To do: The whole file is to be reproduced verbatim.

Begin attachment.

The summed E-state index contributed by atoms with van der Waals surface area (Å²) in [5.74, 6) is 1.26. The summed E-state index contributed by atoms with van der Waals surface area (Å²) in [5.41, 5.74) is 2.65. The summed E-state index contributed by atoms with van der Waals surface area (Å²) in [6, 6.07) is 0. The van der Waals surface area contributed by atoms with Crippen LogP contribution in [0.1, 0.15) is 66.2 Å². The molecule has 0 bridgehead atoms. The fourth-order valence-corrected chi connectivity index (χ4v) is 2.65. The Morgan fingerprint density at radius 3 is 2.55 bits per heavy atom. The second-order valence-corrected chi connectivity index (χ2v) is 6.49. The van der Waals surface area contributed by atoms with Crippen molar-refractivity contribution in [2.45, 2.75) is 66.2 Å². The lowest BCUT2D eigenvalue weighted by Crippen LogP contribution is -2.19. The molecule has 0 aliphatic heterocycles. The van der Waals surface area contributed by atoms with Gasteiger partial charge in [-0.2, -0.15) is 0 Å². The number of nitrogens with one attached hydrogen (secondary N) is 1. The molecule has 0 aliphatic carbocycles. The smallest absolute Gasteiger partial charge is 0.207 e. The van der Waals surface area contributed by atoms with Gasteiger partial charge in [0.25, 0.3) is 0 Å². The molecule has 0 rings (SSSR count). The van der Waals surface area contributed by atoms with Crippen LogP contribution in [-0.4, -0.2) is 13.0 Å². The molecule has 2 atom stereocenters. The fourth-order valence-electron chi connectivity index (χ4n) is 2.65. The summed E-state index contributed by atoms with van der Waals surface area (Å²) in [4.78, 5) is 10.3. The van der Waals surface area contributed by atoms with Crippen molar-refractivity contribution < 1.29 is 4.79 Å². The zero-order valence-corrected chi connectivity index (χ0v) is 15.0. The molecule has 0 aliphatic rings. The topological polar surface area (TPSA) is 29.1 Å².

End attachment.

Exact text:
The summed E-state index contributed by atoms with van der Waals surface area (Å²) in [5.74, 6) is 1.26. The summed E-state index contributed by atoms with van der Waals surface area (Å²) in [5.41, 5.74) is 2.65. The summed E-state index contributed by atoms with van der Waals surface area (Å²) in [6, 6.07) is 0. The van der Waals surface area contributed by atoms with Crippen LogP contribution in [0.1, 0.15) is 66.2 Å². The molecule has 0 bridgehead atoms. The fourth-order valence-corrected chi connectivity index (χ4v) is 2.65. The Morgan fingerprint density at radius 3 is 2.55 bits per heavy atom. The second-order valence-corrected chi connectivity index (χ2v) is 6.49. The van der Waals surface area contributed by atoms with Crippen molar-refractivity contribution in [2.45, 2.75) is 66.2 Å². The lowest BCUT2D eigenvalue weighted by Crippen LogP contribution is -2.19. The molecule has 0 aliphatic heterocycles. The van der Waals surface area contributed by atoms with Gasteiger partial charge in [-0.2, -0.15) is 0 Å². The number of nitrogens with one attached hydrogen (secondary N) is 1. The molecule has 0 aliphatic carbocycles. The smallest absolute Gasteiger partial charge is 0.207 e. The van der Waals surface area contributed by atoms with Gasteiger partial charge in [0.25, 0.3) is 0 Å². The molecule has 0 rings (SSSR count). The van der Waals surface area contributed by atoms with Crippen LogP contribution in [-0.4, -0.2) is 13.0 Å². The molecule has 2 atom stereocenters. The fourth-order valence-electron chi connectivity index (χ4n) is 2.65. The summed E-state index contributed by atoms with van der Waals surface area (Å²) in [4.78, 5) is 10.3. The van der Waals surface area contributed by atoms with Crippen molar-refractivity contribution < 1.29 is 4.79 Å². The zero-order valence-corrected chi connectivity index (χ0v) is 15.0. The molecule has 0 aliphatic rings. The topological polar surface area (TPSA) is 29.1 Å².